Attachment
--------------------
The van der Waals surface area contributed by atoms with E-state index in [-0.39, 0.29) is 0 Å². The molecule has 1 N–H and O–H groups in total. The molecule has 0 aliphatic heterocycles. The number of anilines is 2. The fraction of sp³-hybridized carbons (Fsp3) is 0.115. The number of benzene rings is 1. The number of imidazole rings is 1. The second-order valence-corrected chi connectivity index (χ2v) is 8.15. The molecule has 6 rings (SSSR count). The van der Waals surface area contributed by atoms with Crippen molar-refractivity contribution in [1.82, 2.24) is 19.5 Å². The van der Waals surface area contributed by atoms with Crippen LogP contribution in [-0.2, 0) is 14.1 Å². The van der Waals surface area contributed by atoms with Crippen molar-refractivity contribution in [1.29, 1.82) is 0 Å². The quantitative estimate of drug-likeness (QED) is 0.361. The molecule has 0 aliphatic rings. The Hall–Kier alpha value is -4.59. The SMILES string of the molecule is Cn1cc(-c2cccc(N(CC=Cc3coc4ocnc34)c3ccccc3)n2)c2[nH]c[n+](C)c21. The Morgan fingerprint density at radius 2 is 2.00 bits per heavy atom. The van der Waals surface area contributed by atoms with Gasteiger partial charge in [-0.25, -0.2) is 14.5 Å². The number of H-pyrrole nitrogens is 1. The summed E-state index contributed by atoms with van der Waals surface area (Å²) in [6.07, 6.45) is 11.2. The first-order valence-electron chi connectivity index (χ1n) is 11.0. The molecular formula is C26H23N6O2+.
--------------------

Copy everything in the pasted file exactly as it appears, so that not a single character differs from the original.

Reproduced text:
The van der Waals surface area contributed by atoms with E-state index in [-0.39, 0.29) is 0 Å². The molecule has 1 N–H and O–H groups in total. The molecule has 0 aliphatic heterocycles. The number of anilines is 2. The fraction of sp³-hybridized carbons (Fsp3) is 0.115. The number of benzene rings is 1. The number of imidazole rings is 1. The second-order valence-corrected chi connectivity index (χ2v) is 8.15. The molecule has 6 rings (SSSR count). The van der Waals surface area contributed by atoms with Crippen molar-refractivity contribution in [1.82, 2.24) is 19.5 Å². The van der Waals surface area contributed by atoms with Crippen LogP contribution in [-0.2, 0) is 14.1 Å². The van der Waals surface area contributed by atoms with Crippen molar-refractivity contribution in [1.29, 1.82) is 0 Å². The quantitative estimate of drug-likeness (QED) is 0.361. The molecule has 0 aliphatic rings. The Hall–Kier alpha value is -4.59. The SMILES string of the molecule is Cn1cc(-c2cccc(N(CC=Cc3coc4ocnc34)c3ccccc3)n2)c2[nH]c[n+](C)c21. The Morgan fingerprint density at radius 2 is 2.00 bits per heavy atom. The van der Waals surface area contributed by atoms with Gasteiger partial charge in [-0.25, -0.2) is 14.5 Å². The number of H-pyrrole nitrogens is 1. The summed E-state index contributed by atoms with van der Waals surface area (Å²) in [6.07, 6.45) is 11.2. The first-order valence-electron chi connectivity index (χ1n) is 11.0. The molecular formula is C26H23N6O2+.